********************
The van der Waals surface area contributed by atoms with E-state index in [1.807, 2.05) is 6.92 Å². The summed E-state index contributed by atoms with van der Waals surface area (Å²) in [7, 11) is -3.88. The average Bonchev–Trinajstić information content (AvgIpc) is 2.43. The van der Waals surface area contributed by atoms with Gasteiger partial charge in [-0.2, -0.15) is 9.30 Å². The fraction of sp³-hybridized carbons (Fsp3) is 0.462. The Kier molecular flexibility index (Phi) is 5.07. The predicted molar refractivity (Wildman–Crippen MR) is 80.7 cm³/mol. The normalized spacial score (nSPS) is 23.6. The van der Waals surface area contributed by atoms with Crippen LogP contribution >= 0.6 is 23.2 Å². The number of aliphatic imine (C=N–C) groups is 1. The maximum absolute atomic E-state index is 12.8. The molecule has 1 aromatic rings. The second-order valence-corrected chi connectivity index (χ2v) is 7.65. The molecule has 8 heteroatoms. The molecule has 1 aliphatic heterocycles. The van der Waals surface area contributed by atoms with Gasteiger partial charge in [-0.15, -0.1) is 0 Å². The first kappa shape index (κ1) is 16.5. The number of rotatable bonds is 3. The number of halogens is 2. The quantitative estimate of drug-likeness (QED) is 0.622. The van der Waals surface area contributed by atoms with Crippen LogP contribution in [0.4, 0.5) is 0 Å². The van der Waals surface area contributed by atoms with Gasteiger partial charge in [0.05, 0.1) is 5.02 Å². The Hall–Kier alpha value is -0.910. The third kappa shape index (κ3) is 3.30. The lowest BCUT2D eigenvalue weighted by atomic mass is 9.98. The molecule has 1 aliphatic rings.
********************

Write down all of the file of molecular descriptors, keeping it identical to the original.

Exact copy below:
The van der Waals surface area contributed by atoms with E-state index in [1.807, 2.05) is 6.92 Å². The summed E-state index contributed by atoms with van der Waals surface area (Å²) in [7, 11) is -3.88. The average Bonchev–Trinajstić information content (AvgIpc) is 2.43. The van der Waals surface area contributed by atoms with Gasteiger partial charge in [-0.2, -0.15) is 9.30 Å². The fraction of sp³-hybridized carbons (Fsp3) is 0.462. The Kier molecular flexibility index (Phi) is 5.07. The predicted molar refractivity (Wildman–Crippen MR) is 80.7 cm³/mol. The normalized spacial score (nSPS) is 23.6. The van der Waals surface area contributed by atoms with Crippen LogP contribution >= 0.6 is 23.2 Å². The number of aliphatic imine (C=N–C) groups is 1. The maximum absolute atomic E-state index is 12.8. The molecule has 1 aromatic rings. The second-order valence-corrected chi connectivity index (χ2v) is 7.65. The molecule has 8 heteroatoms. The molecule has 1 aliphatic heterocycles. The van der Waals surface area contributed by atoms with Gasteiger partial charge in [-0.15, -0.1) is 0 Å². The first kappa shape index (κ1) is 16.5. The number of rotatable bonds is 3. The number of halogens is 2. The quantitative estimate of drug-likeness (QED) is 0.622. The van der Waals surface area contributed by atoms with Crippen LogP contribution in [0.4, 0.5) is 0 Å². The van der Waals surface area contributed by atoms with Gasteiger partial charge in [0.05, 0.1) is 5.02 Å². The Hall–Kier alpha value is -0.910. The third kappa shape index (κ3) is 3.30. The lowest BCUT2D eigenvalue weighted by atomic mass is 9.98. The molecule has 1 aliphatic rings.